Nationalism Questions:
I've decided to provide an outline for this question because it is a good example of the types of questions about nationalism.
“Where does nationalism come from? Discuss the strengths and weaknesses of three prominent theories of nationalism.” (Spring 2009)
Theories of Nationalism:
Modernism: Nations are wholly modern constructs. They arose as a result modern state or aspects related to modernity. Scholars include: Benedict Anderson, Eric Hobsbawn, John Breuilly, Ernest Gellner
Essentialism (Eddy's Note: While Steve includes ethno-symbolism under the larger heading “essentialism,” I think that you could easily make the case that it is its own distinct theory...on the other hand I'm not the one correcting the exam!)
· Ethno-symbolism: While nations are modern constructs, they are founded on pre-modern ethnies. Although constructed, nationalism requires concrete things, like myths and symbols, to build upon.
· Primordialism: This is almost a psychological view of nations. It views nations as a version of extended kinship. Mostly discredited, no major authors mentioned.
· Perennialism: Nations are founded on “blood” and language. Nations have always existed. Almost entirely discredited and banished from academia. No major authors mentioned.
Two other theories of nationalism mentioned by Steve, but not really covered in the readings or in class
Instrumentalists: Based on Rational Choice Theory
Greed and Grievance: Mostly dealing with attempts by nations to forge their own states. i.e. Rebel movements in Africa. These groups both have legitimate grievances but are also and interested in enriching themselves (or at least the leaders are). Authors: Paul Collier.
Eddy's strategy for answering this question:
First I would chose Primordialism or Perennialism as a straw-man argument. It is fun and easy to trash. Then I would spend most of my time comparing Smith's ethno-symbolism with modernism. For modernism I would focus mostly on Anderson (since we did him in class), but would throw in a few more modernists (like Hobsbawn) because Anderson is not a conventional modernist. You could also critique Anderson by using the arguments in Chattergy and Homi Baba, which see Anderson (and most of these other scholars) as almost entirely focused on Europe! They are especially interested in India.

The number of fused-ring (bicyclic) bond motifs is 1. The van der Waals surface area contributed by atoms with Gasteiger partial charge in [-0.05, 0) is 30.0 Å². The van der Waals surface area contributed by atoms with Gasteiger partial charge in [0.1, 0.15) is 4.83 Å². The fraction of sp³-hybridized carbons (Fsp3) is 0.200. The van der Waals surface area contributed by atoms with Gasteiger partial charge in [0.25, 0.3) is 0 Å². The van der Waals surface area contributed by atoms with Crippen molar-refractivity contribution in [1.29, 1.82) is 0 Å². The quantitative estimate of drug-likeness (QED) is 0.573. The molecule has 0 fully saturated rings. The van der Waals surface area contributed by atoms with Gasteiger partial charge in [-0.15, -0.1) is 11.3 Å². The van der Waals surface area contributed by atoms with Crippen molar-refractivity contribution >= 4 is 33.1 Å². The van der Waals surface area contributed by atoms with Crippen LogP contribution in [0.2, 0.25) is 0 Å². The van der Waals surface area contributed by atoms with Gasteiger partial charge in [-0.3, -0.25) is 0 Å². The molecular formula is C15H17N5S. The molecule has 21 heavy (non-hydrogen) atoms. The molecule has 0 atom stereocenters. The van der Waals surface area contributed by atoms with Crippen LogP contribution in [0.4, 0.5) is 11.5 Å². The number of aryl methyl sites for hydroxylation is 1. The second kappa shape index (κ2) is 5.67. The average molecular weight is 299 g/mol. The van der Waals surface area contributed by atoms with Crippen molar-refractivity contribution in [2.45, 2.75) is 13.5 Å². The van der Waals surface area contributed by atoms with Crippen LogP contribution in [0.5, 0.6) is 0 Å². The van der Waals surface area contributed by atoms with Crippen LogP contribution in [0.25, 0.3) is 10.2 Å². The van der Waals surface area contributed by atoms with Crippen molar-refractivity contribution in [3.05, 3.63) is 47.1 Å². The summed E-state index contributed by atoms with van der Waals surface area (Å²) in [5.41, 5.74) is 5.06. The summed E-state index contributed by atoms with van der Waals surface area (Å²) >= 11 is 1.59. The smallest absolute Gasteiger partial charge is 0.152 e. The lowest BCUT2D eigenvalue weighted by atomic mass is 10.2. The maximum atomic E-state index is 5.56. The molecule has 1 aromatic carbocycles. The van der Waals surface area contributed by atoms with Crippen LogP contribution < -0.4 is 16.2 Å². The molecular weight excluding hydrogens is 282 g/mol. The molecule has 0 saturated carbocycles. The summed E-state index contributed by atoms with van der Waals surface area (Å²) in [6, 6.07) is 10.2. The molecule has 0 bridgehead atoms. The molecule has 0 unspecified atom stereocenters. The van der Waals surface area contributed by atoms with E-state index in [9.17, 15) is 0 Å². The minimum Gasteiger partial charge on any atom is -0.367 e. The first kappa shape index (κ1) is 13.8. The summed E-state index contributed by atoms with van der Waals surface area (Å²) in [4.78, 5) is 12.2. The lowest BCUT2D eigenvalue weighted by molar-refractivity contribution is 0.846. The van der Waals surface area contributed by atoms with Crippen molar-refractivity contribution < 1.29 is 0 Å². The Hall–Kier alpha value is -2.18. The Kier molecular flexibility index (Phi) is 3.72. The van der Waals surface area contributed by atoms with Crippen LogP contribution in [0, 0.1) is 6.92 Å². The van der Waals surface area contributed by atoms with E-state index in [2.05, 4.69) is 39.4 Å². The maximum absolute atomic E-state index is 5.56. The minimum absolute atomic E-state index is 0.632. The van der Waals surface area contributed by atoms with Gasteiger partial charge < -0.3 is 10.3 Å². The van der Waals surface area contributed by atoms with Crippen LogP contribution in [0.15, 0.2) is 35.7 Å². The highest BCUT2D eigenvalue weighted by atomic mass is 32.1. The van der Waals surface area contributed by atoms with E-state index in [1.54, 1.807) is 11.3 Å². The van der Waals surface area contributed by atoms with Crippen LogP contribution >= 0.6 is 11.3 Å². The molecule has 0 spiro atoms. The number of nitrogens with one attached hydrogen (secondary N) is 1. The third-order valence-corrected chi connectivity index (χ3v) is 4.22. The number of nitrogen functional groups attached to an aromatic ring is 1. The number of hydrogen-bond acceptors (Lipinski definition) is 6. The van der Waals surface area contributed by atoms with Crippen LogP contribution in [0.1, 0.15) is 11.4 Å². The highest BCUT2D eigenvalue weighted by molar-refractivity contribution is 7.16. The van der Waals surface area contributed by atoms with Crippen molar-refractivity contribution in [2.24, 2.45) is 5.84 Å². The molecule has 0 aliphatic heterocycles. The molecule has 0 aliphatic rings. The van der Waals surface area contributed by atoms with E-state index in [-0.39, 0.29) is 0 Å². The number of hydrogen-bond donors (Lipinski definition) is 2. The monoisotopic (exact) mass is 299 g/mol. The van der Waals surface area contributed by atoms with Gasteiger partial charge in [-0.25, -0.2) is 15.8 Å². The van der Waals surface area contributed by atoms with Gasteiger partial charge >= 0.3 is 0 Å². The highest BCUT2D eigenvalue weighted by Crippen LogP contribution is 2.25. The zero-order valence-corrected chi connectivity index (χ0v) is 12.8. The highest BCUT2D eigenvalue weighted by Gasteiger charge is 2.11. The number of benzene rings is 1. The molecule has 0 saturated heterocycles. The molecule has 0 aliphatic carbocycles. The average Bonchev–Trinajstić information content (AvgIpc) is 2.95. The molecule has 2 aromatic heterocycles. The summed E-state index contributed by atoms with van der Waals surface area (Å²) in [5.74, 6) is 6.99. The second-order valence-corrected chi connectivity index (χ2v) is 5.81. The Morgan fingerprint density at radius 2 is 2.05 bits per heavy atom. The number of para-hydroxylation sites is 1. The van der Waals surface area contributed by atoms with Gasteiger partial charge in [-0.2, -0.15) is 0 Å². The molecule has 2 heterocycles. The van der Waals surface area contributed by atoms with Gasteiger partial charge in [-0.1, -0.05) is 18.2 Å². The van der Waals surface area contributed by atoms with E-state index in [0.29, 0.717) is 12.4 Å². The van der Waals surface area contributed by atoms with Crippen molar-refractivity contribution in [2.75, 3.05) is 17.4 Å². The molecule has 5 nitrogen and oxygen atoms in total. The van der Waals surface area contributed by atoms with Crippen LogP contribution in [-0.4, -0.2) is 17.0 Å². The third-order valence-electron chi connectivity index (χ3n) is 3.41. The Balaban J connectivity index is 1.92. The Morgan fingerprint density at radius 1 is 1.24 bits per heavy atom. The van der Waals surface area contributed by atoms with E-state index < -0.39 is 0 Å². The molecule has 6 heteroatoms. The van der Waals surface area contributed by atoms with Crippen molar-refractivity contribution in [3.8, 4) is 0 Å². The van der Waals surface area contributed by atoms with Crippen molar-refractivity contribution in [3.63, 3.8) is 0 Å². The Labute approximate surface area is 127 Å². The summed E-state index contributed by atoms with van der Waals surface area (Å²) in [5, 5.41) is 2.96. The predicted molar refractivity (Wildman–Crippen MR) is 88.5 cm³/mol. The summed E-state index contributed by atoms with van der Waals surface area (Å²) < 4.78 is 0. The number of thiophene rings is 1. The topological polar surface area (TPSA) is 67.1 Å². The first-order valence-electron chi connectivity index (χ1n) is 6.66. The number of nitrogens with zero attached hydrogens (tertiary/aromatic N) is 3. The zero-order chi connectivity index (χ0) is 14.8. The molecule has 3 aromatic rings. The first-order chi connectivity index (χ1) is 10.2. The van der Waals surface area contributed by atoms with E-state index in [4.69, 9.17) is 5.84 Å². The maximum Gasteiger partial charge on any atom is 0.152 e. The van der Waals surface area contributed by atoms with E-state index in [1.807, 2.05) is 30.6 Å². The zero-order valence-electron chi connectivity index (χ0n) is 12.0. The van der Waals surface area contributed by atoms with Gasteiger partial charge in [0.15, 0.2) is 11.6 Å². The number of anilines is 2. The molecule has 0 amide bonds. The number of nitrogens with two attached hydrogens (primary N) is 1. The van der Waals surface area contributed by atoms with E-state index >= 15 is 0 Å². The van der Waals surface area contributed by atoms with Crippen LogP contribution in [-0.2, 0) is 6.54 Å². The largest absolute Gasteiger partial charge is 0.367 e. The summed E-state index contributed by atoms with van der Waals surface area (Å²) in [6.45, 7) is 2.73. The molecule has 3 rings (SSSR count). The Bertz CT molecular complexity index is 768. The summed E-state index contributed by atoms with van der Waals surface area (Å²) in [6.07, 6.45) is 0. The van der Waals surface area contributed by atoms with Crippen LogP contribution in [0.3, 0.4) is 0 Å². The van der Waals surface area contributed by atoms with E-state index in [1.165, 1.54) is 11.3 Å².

MAJOR NATIONALISM THEORISTS
MODERNISM
Benedict Anderson (Marxist): I think because we all did a summary of his book this semester I can skip him here...
Eric Hobsbawn (Marxist): One of the most stalwart proponents of the modernist theory of the formation of nations. Not only does Hobsbawm reject the idea that pre-modern aspects played a significant role in shaping modern national identity, he also discounts culture as an influencing factor. In Hobsbawm’s view, the development of nationalism, which is intrinsically linked with the idea of the nation, was a strictly modern construct that first arose out of political movements unique to late eighteenth century Europe and North America. This political development of nationalism continued throughout the nineteenth and twentieth centuries, evolving from what was a originally a liberal idea to one that, by the interwar years, often came to be associated with extreme right-wing ideologies. Although Hobsbawm considers the current manifestations of non-political forces, such as ethnicity and religion, as relevant to contemporary nationalism, he sees their historical role in the development of nations as minimal.
The basis of Hobsbawm’s dismissal of pre-modern influences on national formation is his conception of nationhood as being fundamentally contingent on the development of the modern, Westpahlian modelled state. While criterion for denoting the supposed homogeny of specific societies have existed throughout history — criterion that Hobsbawm terms ‘proto-nationalism’ — these have never provided a major impetus for national movement. Instead, the nation arose because the European experience of modernity was one that witnessed states play ever increasing role in the lives of their citizens. While much of this state involvement was quite benign, such as the registration of births and deaths, other aspects, like military conscription, proved extremely disruptive to the lives of the general populace.
Although Hobsbawm acknowledges that cultural factors were present in the formative stages of nations in the late eighteenth century, he views their influence as not being anywhere as profound as that of political forces. Hobsbawm’s general rejection of the idea that culture provided serious impetus for the formation of nations is best displayed in his attitude towards the role of language. While the development of national language is seen by many theorists, including other modernists, as crucial to the creation of nations, Hobsbawm discounts it as a product, rather than a facilitator of the initial stages of national development. This claim is evidenced by a number of historical European cases, including the fact that in 1789, only fifty percent of the population of France spoke French. While later nationalist causes, such as those associated with German unification, would make great use of common linguistic ties, Hobsbawm continues to view the state as the paramount component in the origins of nations.
ETHNO-SYMBOLISM